Wagga pharmacies are gearing up to begin administering the Moderna COVID-19 vaccine, with doses expected to arrive by the end of next week.
Southcity Pharmacy opened up booking for the vaccine on Tuesday evening, and has already had days book out.
"We have seen high demand," owner and pharmacist Luke Van der Rijt said. "We opened up bookings last night and we've had a couple of days book out already."
He said demand is so high because of the vaccines approval for use in groups that may have struggled to secure a vaccine previously.
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"The demand is really high because this [vaccine] can go to under-18s and it is also approved in pregnant people as well," he said.
Kooringal Pharmacy will also be offering the Moderna jab. Owner and pharmacist Sandra Skaff said interest is similarly high among their patients.
The pharmacy has already been fielding calls from parents eager to get their high school children protected as soon as possible.
"It has certainly piqued interest because the Moderna vaccine is indicated for patients 12 years and up, and since the federal government and state government are keen on getting students over 12 vaccinated we've had quite a few parents interested in the jab," she said.
The Australian Technical Advisory Group on Immunisation (Atagi) has recommended Moderna for everyone 12 years and older, and the Therapeutic Goods Administration (TGA) has approved of the vaccine for those aged 12 to 59.
Doses have not yet arrived in Wagga, with pharmacies across the state divided into two tranches for the rollout. The first tranche are in high-priority areas and received doses this week while the second tranche, in areas like Wagga, are expecting an arrival by the end of next week.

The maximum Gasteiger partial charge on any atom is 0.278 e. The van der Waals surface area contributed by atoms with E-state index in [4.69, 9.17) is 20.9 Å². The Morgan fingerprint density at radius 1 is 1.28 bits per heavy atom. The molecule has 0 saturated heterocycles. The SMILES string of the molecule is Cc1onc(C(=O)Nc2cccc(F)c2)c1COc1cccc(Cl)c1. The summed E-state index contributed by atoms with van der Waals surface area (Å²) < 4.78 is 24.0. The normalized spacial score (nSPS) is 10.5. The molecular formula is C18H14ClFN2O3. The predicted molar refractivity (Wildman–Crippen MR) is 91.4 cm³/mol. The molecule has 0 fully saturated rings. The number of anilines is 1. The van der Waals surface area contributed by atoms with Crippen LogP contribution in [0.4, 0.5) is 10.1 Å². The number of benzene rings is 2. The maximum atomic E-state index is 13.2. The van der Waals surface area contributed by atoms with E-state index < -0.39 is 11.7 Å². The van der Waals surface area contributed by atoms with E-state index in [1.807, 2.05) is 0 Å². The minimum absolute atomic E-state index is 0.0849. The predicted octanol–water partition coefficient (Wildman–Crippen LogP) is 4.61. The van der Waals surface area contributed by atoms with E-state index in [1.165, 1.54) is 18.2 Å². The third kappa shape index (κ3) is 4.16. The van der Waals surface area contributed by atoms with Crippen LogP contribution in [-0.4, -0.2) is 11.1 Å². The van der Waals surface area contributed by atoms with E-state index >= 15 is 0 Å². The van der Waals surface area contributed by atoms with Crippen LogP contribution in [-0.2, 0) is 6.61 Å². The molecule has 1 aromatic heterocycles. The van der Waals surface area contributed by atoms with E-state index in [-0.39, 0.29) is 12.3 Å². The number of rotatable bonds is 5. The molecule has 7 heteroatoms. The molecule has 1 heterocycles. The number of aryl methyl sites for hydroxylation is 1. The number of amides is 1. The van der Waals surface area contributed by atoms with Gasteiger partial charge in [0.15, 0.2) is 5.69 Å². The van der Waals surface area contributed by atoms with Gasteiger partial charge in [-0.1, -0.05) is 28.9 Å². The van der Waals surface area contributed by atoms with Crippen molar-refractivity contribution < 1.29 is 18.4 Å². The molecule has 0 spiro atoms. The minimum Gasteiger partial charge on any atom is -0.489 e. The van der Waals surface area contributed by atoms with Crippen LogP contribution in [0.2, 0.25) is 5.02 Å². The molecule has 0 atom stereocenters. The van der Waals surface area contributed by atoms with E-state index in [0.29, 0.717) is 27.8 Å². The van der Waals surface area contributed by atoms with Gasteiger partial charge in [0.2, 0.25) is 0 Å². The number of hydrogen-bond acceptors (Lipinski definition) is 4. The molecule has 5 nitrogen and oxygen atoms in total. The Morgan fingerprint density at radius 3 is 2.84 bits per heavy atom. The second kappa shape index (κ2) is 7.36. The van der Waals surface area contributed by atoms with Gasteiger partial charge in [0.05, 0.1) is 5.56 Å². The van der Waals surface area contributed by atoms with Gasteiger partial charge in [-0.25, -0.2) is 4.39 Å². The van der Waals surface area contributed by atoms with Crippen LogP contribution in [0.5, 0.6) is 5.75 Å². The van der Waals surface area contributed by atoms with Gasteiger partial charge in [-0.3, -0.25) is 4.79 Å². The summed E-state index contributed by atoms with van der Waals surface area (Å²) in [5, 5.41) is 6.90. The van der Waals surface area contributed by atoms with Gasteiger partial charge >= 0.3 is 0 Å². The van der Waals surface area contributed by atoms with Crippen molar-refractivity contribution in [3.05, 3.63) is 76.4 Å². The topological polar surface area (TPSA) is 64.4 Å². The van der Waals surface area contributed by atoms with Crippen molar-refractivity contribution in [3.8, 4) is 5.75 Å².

"We don't have doses yet, pharmacies are getting doses progressively and we have been advised we'll get them late next week or the following Monday," Mr Van Der Rijt said. "Like with the AstraZeneca, if doses come early we'll start offering vaccinations as soon as we have them."
Ms Skaff said at Kooringal they have not yet started taking bookings, preferring to wait until the doses are on their shelves.
"We're expecting them next week but we're not sure," she said. "We're not making appointments for Moderna yet because I would hate to make an appointment and have patients show up if we have no stock."
She said the pharmacy will advertise as soon as appointments become available.
The pharmacists are hopeful the vaccine's arrival will bolster their ability to administer doses.
"We'll have a few busy weeks ahead and we're anticipating we will need to roster extra staff on for some weeks but we have the capacity and the ability to deal with it," Mr Van der Rijt said.
Latest vaccine rates for the region show uptake has been strong and the Riverina is heading towards more than 70 per cent full vaccination.
As of Sunday, 72.1 per cent of Riverina residents over 15 had had at least one dose of a COVID vaccine, while 44.7 per cent has been double-dosed. The region ranks 15 out of 28 geographic regions in the state, down one place from last week.
Those who book in for Moderna can expect to be fully vaccinated four to six weeks later in line with health recommendations for the vaccine.
The pharmacists have also welcomed the ability to store the vaccine doses more easily and for longer than Pfizer which requires minus 70 degrees conditions.
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